7. Dining Hutch (Similar): This hutch is super cute. Ours does not have the open shelving and I removed the grid in the glass, so it’s a little simpler. I am wondering if the white hutch will blend into the wall too much. Perhaps I’ll need to paint it? Maybe a black?
  8. Light Fixture: This light fixture is perfect. Great quality!
  9. Woven Place Mats: I’ve had these placemats for some time. They are great but with a kid, I’ve found that plastic ones work better (I did a post about placemats here). This room needs some warmth and these woven water hyacinths placements do the trick.
  10. Blue & White Curtains: More color please. I love the blue and white bird pattern. Is it too much blue?
  11. Bamboo Blinds: I just thought the room needed more warmth and texture.
  12. Chippendale Dining Chairs (Similar): These Ethan Allen chairs are so cute and have a close resemblance to our dining chairs. The Ethan Allen version is made to look like bamboo but ours are not.
  13. Rustic Dough Bowl (similar): A long dough bowl is perfect for the center of the table and we already have one that looks just like it.
  14. ZZ Plant: This room is in the back of the house and doesn’t get great light. This room needs some life, so fingers crossed that the hardy ZZ plant can last here.
  15. Planter: I am really into this planter, but I’m not sure it belongs in this room or somewhere else. Thoughts? Ideas?

I’m going to hold off on ordering the curtains and blinds until I see the room put together, but other than that I can install everything once the floors and board & batten is completed.

Happy New Years & January Link Up

A new year has never felt so welcomed! Below are a couple of things that caught my eye last month.

Dear Therapist: I was the Other Woman. Oh my goodness, Lori Gottlieb’s response to the “other woman” was so good. Her reflection on affairs and divorce sums up the complicated nature of marriage in general. Anyone who has been married for some time should read it. I bet you’ll find some of your own feelings in her descriptions (even if you’ve never dealt with an affair). I’m typically not one for excerpts, but so many of her statements were home runs.

“After all, he had you for sex and connection, and his wife for stability, security, the comfort of a shared history, and a mutual commitment to their children. When the affair came to light and he could no longer have both, what he faced wasn’t a choice between two people, but between two lives.”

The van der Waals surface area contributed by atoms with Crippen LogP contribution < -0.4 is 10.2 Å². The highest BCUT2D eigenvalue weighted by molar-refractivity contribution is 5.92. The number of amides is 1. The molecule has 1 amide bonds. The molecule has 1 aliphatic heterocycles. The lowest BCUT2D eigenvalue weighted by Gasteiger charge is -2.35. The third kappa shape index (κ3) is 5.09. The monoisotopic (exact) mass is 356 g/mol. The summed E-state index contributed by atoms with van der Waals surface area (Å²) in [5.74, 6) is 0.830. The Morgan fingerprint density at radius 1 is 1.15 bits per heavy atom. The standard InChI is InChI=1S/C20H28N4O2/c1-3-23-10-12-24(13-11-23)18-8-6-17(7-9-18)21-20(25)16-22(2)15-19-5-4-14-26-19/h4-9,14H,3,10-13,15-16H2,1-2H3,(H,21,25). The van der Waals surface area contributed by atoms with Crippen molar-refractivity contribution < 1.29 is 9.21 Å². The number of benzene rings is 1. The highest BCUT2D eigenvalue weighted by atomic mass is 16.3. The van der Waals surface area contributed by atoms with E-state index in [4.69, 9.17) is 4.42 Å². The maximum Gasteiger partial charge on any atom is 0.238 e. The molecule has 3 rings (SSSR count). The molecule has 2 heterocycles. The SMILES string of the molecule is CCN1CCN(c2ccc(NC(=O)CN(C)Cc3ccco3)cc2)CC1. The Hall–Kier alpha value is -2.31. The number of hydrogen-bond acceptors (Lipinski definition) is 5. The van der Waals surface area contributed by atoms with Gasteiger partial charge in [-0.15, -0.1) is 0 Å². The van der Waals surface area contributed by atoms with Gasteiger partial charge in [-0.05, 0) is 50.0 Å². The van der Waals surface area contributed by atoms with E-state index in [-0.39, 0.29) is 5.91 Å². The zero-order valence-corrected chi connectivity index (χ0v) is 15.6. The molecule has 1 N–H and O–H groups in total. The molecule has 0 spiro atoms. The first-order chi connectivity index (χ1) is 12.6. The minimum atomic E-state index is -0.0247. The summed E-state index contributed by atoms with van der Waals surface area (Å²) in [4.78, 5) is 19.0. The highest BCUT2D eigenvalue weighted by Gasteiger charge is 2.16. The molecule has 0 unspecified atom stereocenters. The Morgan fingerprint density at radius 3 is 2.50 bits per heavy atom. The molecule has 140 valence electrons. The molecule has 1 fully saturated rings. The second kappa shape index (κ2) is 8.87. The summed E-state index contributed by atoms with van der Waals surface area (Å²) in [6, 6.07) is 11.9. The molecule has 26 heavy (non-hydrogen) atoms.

“To put it plainly, he would be giving up his entire life as he knows it, all for a younger, single woman he’s known only in the context of an exciting affair, one in which he had no real commitment or responsibility.”

“I mention that nature of affairs because, having been married, he’s likely considered that if you two married, you’d become less shiny versions of yourselves. ….Nor could he really know unless the two of you get deep in the trenches of children and bad moods and health issues and dirty dishes and shared money and annoying habits and existential loneliness and fear of aging and utter exhaustion and years of the same fundamental disagreements and recycled jokes—all of which are revealed only in the experience of a long-term relationship.”

The Atlantic : https://www.theatlantic.com/family/archive/2020/12/dear-therapist-i-had-affair-married-man/617361/

Saving at Work for Retirement: A Perk Coming To More States in 2021. I have mixed feelings about this. This program can make saving for retirement a little easier (and in my opinion only by a very small fraction). Anyone can set up and establish an IRA account (and set up the automatic deposits) right now. This, in my opinion, is not an employer-retirement benefit. The employer contributes nothing. In addition there are very different limits on how much you can contribute to an IRA versus a 401K per year (the IRA is capped at $6K but the 401K is $19.5K). I could see the appeal for part time employees or employees of small businesses, but I worry that companies that can afford to contribute to a 401K will opt for this free “alternative” instead. Ultimately, this will hurt the workers and benefit the companies.

Bridgerton. I was completely sucked into this new Netflix series. I binged watched the season over two days. Juicy and sexy. It’s like Gossip Girl meets Downton Abbey.